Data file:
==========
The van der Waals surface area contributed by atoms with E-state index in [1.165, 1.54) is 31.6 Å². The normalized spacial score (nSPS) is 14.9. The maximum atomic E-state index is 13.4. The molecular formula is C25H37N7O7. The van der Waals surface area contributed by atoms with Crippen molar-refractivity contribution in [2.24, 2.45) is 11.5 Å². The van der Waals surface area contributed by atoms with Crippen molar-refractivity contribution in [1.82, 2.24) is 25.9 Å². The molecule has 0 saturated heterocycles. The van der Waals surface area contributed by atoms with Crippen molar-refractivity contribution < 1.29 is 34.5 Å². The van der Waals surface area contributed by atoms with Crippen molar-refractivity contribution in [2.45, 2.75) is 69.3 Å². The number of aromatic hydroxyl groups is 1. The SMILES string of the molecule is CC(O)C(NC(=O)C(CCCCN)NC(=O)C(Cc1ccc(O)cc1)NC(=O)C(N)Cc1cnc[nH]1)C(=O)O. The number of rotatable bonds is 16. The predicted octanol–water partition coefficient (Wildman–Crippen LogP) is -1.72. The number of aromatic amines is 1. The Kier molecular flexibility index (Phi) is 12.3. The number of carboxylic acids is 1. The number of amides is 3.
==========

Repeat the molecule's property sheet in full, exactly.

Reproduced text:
The van der Waals surface area contributed by atoms with E-state index in [1.165, 1.54) is 31.6 Å². The normalized spacial score (nSPS) is 14.9. The maximum atomic E-state index is 13.4. The molecular formula is C25H37N7O7. The van der Waals surface area contributed by atoms with Crippen molar-refractivity contribution in [2.24, 2.45) is 11.5 Å². The van der Waals surface area contributed by atoms with Crippen molar-refractivity contribution in [1.82, 2.24) is 25.9 Å². The molecule has 0 saturated heterocycles. The van der Waals surface area contributed by atoms with Crippen molar-refractivity contribution < 1.29 is 34.5 Å². The van der Waals surface area contributed by atoms with Crippen molar-refractivity contribution in [2.45, 2.75) is 69.3 Å². The number of aromatic hydroxyl groups is 1. The SMILES string of the molecule is CC(O)C(NC(=O)C(CCCCN)NC(=O)C(Cc1ccc(O)cc1)NC(=O)C(N)Cc1cnc[nH]1)C(=O)O. The number of rotatable bonds is 16. The predicted octanol–water partition coefficient (Wildman–Crippen LogP) is -1.72. The number of aromatic amines is 1. The Kier molecular flexibility index (Phi) is 12.3. The number of carboxylic acids is 1. The number of amides is 3.